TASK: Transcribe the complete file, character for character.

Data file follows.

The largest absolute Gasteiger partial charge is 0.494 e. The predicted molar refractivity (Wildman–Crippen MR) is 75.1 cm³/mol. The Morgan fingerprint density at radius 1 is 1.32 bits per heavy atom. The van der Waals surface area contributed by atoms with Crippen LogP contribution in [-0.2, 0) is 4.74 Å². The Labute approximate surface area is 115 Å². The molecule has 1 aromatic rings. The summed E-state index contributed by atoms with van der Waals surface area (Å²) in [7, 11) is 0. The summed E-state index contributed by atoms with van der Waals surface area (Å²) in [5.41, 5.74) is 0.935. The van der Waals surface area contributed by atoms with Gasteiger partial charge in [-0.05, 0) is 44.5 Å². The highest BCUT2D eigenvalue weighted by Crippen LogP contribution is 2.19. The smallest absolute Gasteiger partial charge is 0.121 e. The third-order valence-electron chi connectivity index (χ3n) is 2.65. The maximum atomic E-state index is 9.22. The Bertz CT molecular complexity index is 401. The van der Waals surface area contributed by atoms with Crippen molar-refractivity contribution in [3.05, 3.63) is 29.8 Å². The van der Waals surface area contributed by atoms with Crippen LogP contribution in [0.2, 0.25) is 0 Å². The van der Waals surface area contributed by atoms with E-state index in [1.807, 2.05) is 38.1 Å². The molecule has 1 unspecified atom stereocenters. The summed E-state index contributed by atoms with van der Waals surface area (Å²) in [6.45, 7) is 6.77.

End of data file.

The largest absolute Gasteiger partial charge is 0.494 e. The predicted molar refractivity (Wildman–Crippen MR) is 75.1 cm³/mol. The Morgan fingerprint density at radius 1 is 1.32 bits per heavy atom. The van der Waals surface area contributed by atoms with Crippen LogP contribution in [-0.2, 0) is 4.74 Å². The Labute approximate surface area is 115 Å². The molecule has 1 aromatic rings. The summed E-state index contributed by atoms with van der Waals surface area (Å²) in [7, 11) is 0. The summed E-state index contributed by atoms with van der Waals surface area (Å²) in [5.41, 5.74) is 0.935. The van der Waals surface area contributed by atoms with Gasteiger partial charge in [-0.05, 0) is 44.5 Å². The highest BCUT2D eigenvalue weighted by Crippen LogP contribution is 2.19. The smallest absolute Gasteiger partial charge is 0.121 e. The third-order valence-electron chi connectivity index (χ3n) is 2.65. The maximum atomic E-state index is 9.22. The Bertz CT molecular complexity index is 401. The van der Waals surface area contributed by atoms with Crippen molar-refractivity contribution in [3.05, 3.63) is 29.8 Å². The van der Waals surface area contributed by atoms with Crippen LogP contribution in [0.2, 0.25) is 0 Å². The van der Waals surface area contributed by atoms with E-state index in [1.807, 2.05) is 38.1 Å². The molecule has 1 unspecified atom stereocenters. The summed E-state index contributed by atoms with van der Waals surface area (Å²) in [6.45, 7) is 6.77.